3. Evidence That Thinking Can Be Improved With Instruction

When critical thinking is taught within the framework of cognitive psychology, the principles of scientific reasoning are a primary component of the course. These principles require an empirical basis for sound conclusions. Accordingly, critical thinking instruction needs to be evaluated by its own criteria. Despite considerable skepticism, there are numerous studies that have shown that thinking can be improved when students learn to recognize and apply appropriately the skills and strategies of critical thinking. A general list of skills that are useful across contexts would include understanding how cause is determined, recognizing and criticizing assumptions, analyzing means– goals relationships, and recognizing problems. The evidence for the beneficial effects of critical thinking instruction shows that specific instruction designed for transfer to novel contexts can lead to better thinking in a variety of settings. There are numerous empirical results that support this conclusion: evaluations of students’ thinking and writing about novel topics conducted by evaluators who did not know which of the students had received instruction in critical think-ing (i.e., ‘blind’ evaluators); changes in the organization of knowledge so that it comes to resemble the structure of expert knowledge; and gains in adult cognitive development (see Halpern 1996, 1998 for a review of the literature).

4. A Network Model Of Thought And Knowledge

The cognitive approach to critical thinking uses basic concepts in cognitive psychology as a way of organizing content and designing instruction to improve thinking. It is built upon a model of thought and knowledge in which meaning is represented in memory as a network of interconnected semantic concepts called ‘knowledge structures.’ The internal representation of meaning in memory determines the way information is used and the circumstances in which some memories are retrieved and others are not, depending on context cues. Meaning is embedded in the interconnections among knowledge structures, which get their meaning(s) from the other knowledge structures to which they are connected. The network model of knowledge representation is an analogy for the patterns of neurochemical activity or biological bases of thought. It is an ‘as if’ statement for the biological underpinnings of cognition. The network model is a useful way of thinking about critical thinking: a faulty thinking pattern, such as confusing correlation with causation, is represented by connections between the knowledge representation for ‘co-occurrence’ of two events and the knowledge representation for ‘causation.’ In correcting this faulty thinking path, the connection needs to be weakened or pruned and replaced with connections between concepts like ‘random assignment to conditions’ and ‘causation.’ The faulty connection is particularly strong or salient when the co-occurrence and causation link is consistent with an individual’s other beliefs about the cause of a particular outcome (e.g., marijuana use causes the use of ‘harder’ drugs).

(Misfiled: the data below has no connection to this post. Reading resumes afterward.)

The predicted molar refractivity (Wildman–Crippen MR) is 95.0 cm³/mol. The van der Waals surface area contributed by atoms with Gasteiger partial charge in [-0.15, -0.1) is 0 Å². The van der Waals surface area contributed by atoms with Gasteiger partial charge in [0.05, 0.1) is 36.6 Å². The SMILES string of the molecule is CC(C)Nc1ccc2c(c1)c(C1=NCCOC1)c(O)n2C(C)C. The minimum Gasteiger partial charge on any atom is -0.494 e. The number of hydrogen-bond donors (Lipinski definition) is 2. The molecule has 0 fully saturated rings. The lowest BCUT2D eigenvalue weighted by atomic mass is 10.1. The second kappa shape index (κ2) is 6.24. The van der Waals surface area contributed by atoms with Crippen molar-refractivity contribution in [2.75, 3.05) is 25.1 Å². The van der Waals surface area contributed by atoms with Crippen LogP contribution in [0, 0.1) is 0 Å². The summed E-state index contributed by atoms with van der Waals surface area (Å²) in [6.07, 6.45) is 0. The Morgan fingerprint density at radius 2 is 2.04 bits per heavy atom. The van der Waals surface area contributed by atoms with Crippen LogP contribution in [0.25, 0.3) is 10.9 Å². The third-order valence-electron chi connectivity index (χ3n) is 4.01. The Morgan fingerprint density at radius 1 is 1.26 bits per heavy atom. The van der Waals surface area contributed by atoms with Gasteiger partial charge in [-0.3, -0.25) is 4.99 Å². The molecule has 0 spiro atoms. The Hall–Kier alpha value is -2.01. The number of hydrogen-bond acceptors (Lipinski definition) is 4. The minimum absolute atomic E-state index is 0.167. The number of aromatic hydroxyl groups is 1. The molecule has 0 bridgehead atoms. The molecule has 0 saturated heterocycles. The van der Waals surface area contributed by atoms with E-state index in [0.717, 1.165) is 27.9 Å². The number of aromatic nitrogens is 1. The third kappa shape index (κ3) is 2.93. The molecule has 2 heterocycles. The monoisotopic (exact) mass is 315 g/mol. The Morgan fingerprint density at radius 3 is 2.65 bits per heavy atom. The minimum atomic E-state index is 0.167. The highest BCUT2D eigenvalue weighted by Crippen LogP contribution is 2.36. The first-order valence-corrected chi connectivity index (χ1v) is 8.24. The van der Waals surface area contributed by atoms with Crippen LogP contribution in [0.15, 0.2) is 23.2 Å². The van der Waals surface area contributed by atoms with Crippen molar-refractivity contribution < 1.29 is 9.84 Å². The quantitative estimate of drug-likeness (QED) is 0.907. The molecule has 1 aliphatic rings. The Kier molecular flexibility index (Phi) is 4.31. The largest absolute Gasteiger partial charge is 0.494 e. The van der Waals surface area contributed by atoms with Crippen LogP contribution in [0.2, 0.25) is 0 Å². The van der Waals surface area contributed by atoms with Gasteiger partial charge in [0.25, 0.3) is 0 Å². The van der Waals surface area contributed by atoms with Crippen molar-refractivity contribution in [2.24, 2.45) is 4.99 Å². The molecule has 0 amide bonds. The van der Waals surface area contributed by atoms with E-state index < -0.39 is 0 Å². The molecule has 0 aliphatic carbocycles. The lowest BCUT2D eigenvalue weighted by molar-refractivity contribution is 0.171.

As critical thinking skills are developed, new connections are added to the network and additional knowledge structures are formed and new retrieval cues effectively access stored memories. The network model of thought and knowledge is dynamic in that individuals are continually modifying their knowledge structures and remaking connections among knowledge structures. It also posits the learner thinker as an active seeker of information who applies thinking skills or strategies when ‘thinking through’ the maze of available information stored in memory. Individual differences in one’s willingness to engage in the effortful cognitive ‘work’ of critical thinking and in the individual nature of stored knowledge are also an important part of these models.

5. Four Components Of Critical Thinking

A four-part model of critical thinking based on the network model of thought and knowledge has been proposed. It includes: (a) the dispositions for the effortful thinking and learning needed for critical thought; (b) knowledge of critical thinking skills; (c) structure training to facilitate cross-contextual transfer; and (d) metacognitive monitoring.

5.1 Dispositional Or Attitudinal Component

Critical thinking requires an attitude or disposition to engage in effortful, active, and prolonged mental effort because many of the skills of critical thinking require extended thought, which includes a concern for ac-curacy and attention to details. The dispositional or attitudinal component blurs the distinction between cognitive psychology and topics in emotion and motivation, for example, antidogmatism, the willing-ness to evaluate information fairly, and the insight to distinguish between rationalization and reasoning. These noncognitive aspects of a critical thinking disposition include the ability and willingness to see a problem from multiple perspectives and a tolerance for ambiguity and uncertainty. These components of critical thinking overlap with emotional and affective topics in psychology; cognitive and emotional processes operate in concert, exerting mutual influences on each other. Instruction in dispositional aspects of critical thinking includes an emphasis on planning, suppression of impulsivity, and the use of situational and social context variables in directing thought and action.